Title: Diaspora Theory and Transnationalism
Author: Himadri Lahiri
Publication: Orient BlackSwan: Hyderabad, 2019
Genre: Literary Theory
At the outset, this ‘book’ seems more like a PhD thesis divided into 5 distinguished chapters and an introduction as the prefix with a conclusion as the suffix. Himadri Lahiri, the author, has tried to communicate to the readers of this book that Diaspora Theory has been through many phases since the very discovery of it. He traces the notion of the diaspora a century ago and even before that. However, the author also realises (and realistically enough) that in a literary context, Diaspora Theory is relatively a new invention (or realisation, in better terms). An ideal read for the students of Masters (in India), the book transcends its purpose on many occasions. Nevertheless, the chapters are ordered in a systematic manner that lets the readers understand the perspectives of the author in a comprehensive manner.
Himadri Lahiri begins with various interpretations of the term ‘Diaspora’ and simplifies the meaning of it in an independent manner as well as in the literary context. He goes back to the early impressions of the term and comes to the current explanations of it in a back and forth manner. He decides to go with Michale Reis’ classification of the diaspora into three phases – early, modern and late. Going back to the Greek annals, the author explores various instances of diasporic experiences in historical perspective that comes to the contemporary experiences by various groups, communities and societies. However, the author fails to justify his own words, ‘Homeland is usually considered to be a bounded territory left behind.’ (46) Himadri continues to argue that the ‘Homeland’ is associated with personal and ancestral memory coupled with a strong desire to return and yet, surprisingly enough, he fails to recognise the ‘Diaspora within the nation — Kashmiri Pandits’ in his book!
In the second chapter of this book, the author describes various aspects associated with diaspora and the literature that exemplifies these diasporic elements. Though it may be considered very insignificant for many readers of this book and even the critics, the author seems too inclined to produce the evidence from a certain perspective. If it is (that I believe to be the case), the author must have highlighted the same in his title to make it easy for the readers to understand what to expect from the book. Bangladesh and Muslim immigrants take the centre stage as the book furthers to a conclusion that is narrowed in perspectives and ideas. Monica Ali’s Brick Lane finds an individual chapter and that, for me, countersigns the idea about the book being written from a very precise perspective rather than being a general guide for the readers who want to understand Diaspora and Diasporic in a literary context, especially, literary theory and criticism’s perspective.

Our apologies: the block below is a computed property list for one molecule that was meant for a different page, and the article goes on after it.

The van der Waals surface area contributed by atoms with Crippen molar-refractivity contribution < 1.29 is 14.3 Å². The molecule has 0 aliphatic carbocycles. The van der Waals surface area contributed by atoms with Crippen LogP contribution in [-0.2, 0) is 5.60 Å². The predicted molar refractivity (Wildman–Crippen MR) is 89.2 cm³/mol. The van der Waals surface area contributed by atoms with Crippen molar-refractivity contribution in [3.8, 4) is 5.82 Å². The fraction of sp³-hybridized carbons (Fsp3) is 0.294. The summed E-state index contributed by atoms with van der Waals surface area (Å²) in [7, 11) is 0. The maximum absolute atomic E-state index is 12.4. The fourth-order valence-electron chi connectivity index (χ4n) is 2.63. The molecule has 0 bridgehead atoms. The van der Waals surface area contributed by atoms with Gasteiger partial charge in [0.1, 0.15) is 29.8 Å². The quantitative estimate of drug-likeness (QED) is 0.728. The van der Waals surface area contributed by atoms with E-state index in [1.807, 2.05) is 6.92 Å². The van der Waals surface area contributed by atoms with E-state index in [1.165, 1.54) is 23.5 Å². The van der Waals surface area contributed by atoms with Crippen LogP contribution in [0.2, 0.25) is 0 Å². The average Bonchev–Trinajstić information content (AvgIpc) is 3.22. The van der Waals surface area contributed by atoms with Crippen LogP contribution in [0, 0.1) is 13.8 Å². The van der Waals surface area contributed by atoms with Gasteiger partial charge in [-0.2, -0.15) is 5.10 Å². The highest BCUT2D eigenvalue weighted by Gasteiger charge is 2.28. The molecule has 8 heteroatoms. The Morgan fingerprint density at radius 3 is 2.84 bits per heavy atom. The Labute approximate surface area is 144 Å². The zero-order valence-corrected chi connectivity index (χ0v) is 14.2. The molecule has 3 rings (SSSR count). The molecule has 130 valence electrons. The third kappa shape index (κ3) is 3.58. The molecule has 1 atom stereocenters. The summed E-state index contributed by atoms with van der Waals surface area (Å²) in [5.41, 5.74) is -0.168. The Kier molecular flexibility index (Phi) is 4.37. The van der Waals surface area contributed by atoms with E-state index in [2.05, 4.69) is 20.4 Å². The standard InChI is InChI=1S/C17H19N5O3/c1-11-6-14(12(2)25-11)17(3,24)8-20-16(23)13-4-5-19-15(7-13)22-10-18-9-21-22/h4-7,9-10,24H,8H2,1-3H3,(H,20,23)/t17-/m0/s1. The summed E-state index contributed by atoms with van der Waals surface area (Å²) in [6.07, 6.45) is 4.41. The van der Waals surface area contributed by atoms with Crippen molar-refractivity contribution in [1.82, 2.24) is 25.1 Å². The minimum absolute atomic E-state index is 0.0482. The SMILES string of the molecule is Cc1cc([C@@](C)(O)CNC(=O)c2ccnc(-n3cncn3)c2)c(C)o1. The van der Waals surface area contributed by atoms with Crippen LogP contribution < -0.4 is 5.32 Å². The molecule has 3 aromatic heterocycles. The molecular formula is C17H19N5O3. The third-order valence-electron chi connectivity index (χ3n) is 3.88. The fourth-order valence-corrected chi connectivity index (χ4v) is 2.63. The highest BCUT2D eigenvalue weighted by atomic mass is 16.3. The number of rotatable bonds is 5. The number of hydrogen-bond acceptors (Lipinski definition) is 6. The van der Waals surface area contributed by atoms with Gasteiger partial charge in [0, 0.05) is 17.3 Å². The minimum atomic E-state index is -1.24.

“These are among the critical, shaping issues of our day that we bring to our study of literature.”
Allen Hibbard notes in his ‘editor’s preface’ to the book. However, as the book progresses and moves towards the conclusion, the readers who have a sense of literary texts and understand the gravity of literary and critical theory may note, and strikingly enough, that the author is more concerned and interested with a cultural and socio-political perspective of the issue of Diaspora rather than bringing it within the ambit of literary expression. Even in the cultural and political perspectives, we cannot close our eyes to any country’s need to secure its borders (and that the author notes). However, still, the diasporic concerns are there that might be the issues we need to ponder and debate to length.
To conclude the review of this book, I would like to quote some words from Himadri’s conclusion itself.
“Islamophobia is promoted and stereotyped images of Muslim immigrants are presented as a threat to the internal security and cultural well-being of Americans.”
These words find mention in Himadri’s subsection in the concluding chapter of the book, Diaspora Theory and Transnationalism, “Why Diaspora Studies?”. However, these lines only suggest that the author’s strict attention to a certain section of immigrations happening worldwide and diaspora in the literary context per se limit the periphery of book’s objectivity and the readers might not take the advantage as they could have. The author once again forgets that Islamophobia is true to an extent but so is the radical Islamic terrorism and that’s why many nations have put a blanket ban on Muslim’s travelling to their countries and have swept away the entire Muslim immigrant’s population. Therefore, the book, more or less, does not serve the purpose that it could have and it fails to capture the essence of Diaspora Theory and Transnationalism in an objective manner.
For the students studying post-graduation and beyond, this book might be useful in understanding a certain section of the diaspora theory – Islamic Immigration and the Muslim Diaspora. You can get a copy of the book from Amazon India by clicking the link below:
Review by Alok Mishra
Diaspora Theory and Transnationalism
- Content & Analysis
- Themes & Issues
- ELE Final Impression
The book is a very strict study of Muslim Diaspora and its presentation in literature. However, it fails to address the issues that it raises in the title and the introduction to the book.
Very well written review. I have read this book and concur with a large part of this article. Diaspora Theory and Transnational ism is a big suject together. However, the book deviates from the main or the general course.